Ten ways to improve your leadership communication

The language of leaders is simple, direct, investable and shareable. As a leader, your first goal is to connect with your audience, earn their trust and get them to endorse and share your vision. So how do you create that connection with your most important stakeholders?

  1. Practise, practise, practise – Winging it is not an option. The best leadership stories are planned, practised and delivered with great frequency.
  2. Get personal – The day of generic talking points is long gone, and social media has dramatically altered the communications playing field. Audiences who know the intimate details of their friends’ lives on social media will expect to get to know you personally, so include personal anecdotes and experiences that illuminate your perspective.
  3. Find your niche – Who do you want to be? Are you the traditionalist, the trailblazer, the educator or the iconoclast? Have a clear understanding of your role and how it informs and enhances your story.
  4. Take a stand – Neutrality is not a path to inspiration. Those seen as leaders articulate a clear and compelling vision — and they aren’t afraid to rattle cages. The biggest, boldest vision is the one that gets noticed and attracts followers.
  5. Go public – There’s no hiding in the corner office. Leaders must be willing to be visible and put themselves out there to communicate their point of view. If you don’t like exposure, you might want to rethink your leadership aspirations.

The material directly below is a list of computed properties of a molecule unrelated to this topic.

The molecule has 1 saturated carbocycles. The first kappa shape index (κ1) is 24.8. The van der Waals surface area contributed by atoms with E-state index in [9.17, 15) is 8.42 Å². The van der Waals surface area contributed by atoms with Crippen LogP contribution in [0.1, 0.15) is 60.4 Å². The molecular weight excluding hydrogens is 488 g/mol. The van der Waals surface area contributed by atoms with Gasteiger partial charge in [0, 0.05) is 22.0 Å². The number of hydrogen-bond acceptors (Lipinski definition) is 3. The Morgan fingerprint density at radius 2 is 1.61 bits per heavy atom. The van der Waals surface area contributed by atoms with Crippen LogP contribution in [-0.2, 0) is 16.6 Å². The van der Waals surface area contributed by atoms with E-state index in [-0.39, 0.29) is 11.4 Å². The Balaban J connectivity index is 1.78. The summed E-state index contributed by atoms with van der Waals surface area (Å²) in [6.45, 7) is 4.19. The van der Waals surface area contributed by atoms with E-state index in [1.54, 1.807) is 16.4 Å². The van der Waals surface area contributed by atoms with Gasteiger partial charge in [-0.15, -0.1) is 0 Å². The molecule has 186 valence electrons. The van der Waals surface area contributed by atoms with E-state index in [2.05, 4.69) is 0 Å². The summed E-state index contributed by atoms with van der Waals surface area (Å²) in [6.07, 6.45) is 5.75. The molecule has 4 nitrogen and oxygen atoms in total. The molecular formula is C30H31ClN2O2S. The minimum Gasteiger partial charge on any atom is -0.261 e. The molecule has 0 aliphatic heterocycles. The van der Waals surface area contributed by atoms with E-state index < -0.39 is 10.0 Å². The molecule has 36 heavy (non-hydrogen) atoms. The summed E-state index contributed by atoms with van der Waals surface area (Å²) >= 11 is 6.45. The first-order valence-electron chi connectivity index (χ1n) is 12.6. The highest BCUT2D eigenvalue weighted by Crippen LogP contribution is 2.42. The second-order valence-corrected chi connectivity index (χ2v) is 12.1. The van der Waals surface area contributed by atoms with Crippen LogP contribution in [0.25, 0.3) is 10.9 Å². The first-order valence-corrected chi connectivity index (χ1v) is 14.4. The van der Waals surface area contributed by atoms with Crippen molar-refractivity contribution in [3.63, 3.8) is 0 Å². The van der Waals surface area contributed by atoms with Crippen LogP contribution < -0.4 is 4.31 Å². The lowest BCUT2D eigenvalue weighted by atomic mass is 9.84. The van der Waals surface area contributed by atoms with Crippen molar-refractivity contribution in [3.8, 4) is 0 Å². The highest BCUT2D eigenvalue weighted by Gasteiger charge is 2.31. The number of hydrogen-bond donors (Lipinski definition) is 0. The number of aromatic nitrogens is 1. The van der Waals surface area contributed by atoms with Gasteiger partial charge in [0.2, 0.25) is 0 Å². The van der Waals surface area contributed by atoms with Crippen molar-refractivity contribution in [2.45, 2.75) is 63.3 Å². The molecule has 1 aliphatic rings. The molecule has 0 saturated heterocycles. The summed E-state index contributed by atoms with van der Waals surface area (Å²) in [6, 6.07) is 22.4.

6. Tell stories – Forget about data. New studies show audiences connect with and retain emotional stories far more than facts and figures. So ditch the balance sheet in favour of a story that creates a common bond with your audience and connects to employees’ deeply held personal motivations and aspirations.
  7. Get charming – Perhaps the greatest tool to persuade an audience is that set of pearly white teeth your dentist worked so hard to perfect. And it’s often the tool least utilised in leadership communications. Smile, and smile often. It’s the quickest and easiest way to bond with your audience.
  8. Influence your audience – Psychologist Robert Cialdini has developed a number of principles of influence that can be used to persuade an audience. His principle of authority says we are inclined to support someone if we think the person is a credible expert, so establish your credentials in all of your leadership communication. Cialdini’s principle of likeability says we can be persuaded if we regard the speaker as a trusted friend. Referencing examples and anecdotes from your personal life help the audience identify with you as a speaker and see that you’re a human being with a family and life outside of the office, just like them.
  9. Acknowledge issues – Leaders are transparent about problems but offer clear and actionable steps to resolution.
  10. Show you care – Every audience and every individual who has ever looked to a leader for guidance wants to know what’s in it for them. Recognise the great work of individuals, and use examples and anecdotes that show you have a keen understanding of their contributions and aspirations.

Thanks to Tom Barritt from Ketchum Perspectives for this post’s inspiration.